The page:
An attempt to reduce moisture movements beneath pavements on expansive soils using injected grout curtains

Author(s)

McManus, K. J.; Evans, R. P.

Abstract

Flexible pavements founded on expansive soil in temperate climates, with long dry periods interspersed with short wet spells, are subject to deformation and early deterioration due to volume changes within the subgrade. This development of road roughness can affect passenger ride and safety, as well as cause heavy vehicles to experience body bounce and increase pavement loading, thus accelerating overall pavement deterioration. One accepted technique for reducing the development of roughness due to an expansive subgrade is to install vertical moisture barriers along the pavement edges, which reduces lateral moisture movement and associated volume changes within the subgrade. Overall, the construction of impermeable fabric or plastic vertical moisture barriers has been successful, but unfortunately it cannot be applied in all circumstances. This paper reviews the possibility of injected barriers and their construction for areas of residual expansive soils that contain core stones. It also discusses a laboratory testing program undertaken on the behaviour of lime fly-ash treated soils.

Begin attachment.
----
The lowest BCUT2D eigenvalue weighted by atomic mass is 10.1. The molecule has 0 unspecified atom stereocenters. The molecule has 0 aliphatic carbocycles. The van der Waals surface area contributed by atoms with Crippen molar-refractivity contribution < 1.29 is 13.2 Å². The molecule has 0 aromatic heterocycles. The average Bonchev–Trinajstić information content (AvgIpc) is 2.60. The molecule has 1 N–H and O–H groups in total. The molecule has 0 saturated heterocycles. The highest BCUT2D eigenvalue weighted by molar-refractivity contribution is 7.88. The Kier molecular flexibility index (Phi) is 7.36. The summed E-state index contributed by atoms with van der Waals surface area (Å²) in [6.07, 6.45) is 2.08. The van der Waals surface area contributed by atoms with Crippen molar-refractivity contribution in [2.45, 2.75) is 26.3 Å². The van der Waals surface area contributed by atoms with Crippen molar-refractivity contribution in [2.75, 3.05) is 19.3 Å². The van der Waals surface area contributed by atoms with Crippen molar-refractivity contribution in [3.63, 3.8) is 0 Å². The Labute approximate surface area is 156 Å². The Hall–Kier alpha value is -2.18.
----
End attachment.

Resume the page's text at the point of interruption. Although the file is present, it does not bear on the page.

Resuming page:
Publication year

2000

Publication type

Conference paper

Source

10th Road Engineering Association of Asia and Australasia (REAAA) Conference, Tokyo, Japan, 04-09 September 2000, no. 1, pp. 1-6

Publisher

Road Engineering Association of Asia and Australasia

Copyright

Copyright © 2000.

Details